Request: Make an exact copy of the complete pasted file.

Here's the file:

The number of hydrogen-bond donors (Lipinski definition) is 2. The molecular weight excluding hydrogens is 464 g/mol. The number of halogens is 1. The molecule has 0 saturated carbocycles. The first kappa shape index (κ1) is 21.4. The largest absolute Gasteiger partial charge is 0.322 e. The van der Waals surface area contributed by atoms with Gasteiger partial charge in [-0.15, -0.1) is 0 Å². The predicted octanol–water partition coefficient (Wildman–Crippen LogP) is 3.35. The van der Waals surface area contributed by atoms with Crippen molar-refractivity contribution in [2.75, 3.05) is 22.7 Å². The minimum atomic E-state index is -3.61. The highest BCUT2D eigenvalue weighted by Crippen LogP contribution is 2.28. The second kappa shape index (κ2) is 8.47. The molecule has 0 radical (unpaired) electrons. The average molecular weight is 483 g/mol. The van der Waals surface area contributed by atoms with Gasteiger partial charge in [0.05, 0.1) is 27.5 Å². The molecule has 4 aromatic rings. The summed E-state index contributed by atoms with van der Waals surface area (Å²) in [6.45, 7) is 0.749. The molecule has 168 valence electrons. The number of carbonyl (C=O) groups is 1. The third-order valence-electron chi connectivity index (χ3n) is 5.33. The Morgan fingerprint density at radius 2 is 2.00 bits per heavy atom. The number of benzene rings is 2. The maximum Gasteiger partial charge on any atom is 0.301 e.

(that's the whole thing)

The number of hydrogen-bond donors (Lipinski definition) is 2. The molecular weight excluding hydrogens is 464 g/mol. The number of halogens is 1. The molecule has 0 saturated carbocycles. The first kappa shape index (κ1) is 21.4. The largest absolute Gasteiger partial charge is 0.322 e. The van der Waals surface area contributed by atoms with Gasteiger partial charge in [-0.15, -0.1) is 0 Å². The predicted octanol–water partition coefficient (Wildman–Crippen LogP) is 3.35. The van der Waals surface area contributed by atoms with Crippen molar-refractivity contribution in [2.75, 3.05) is 22.7 Å². The minimum atomic E-state index is -3.61. The highest BCUT2D eigenvalue weighted by Crippen LogP contribution is 2.28. The second kappa shape index (κ2) is 8.47. The molecule has 0 radical (unpaired) electrons. The average molecular weight is 483 g/mol. The van der Waals surface area contributed by atoms with Gasteiger partial charge in [0.05, 0.1) is 27.5 Å². The molecule has 4 aromatic rings. The summed E-state index contributed by atoms with van der Waals surface area (Å²) in [6.45, 7) is 0.749. The molecule has 168 valence electrons. The number of carbonyl (C=O) groups is 1. The third-order valence-electron chi connectivity index (χ3n) is 5.33. The Morgan fingerprint density at radius 2 is 2.00 bits per heavy atom. The number of benzene rings is 2. The maximum Gasteiger partial charge on any atom is 0.301 e.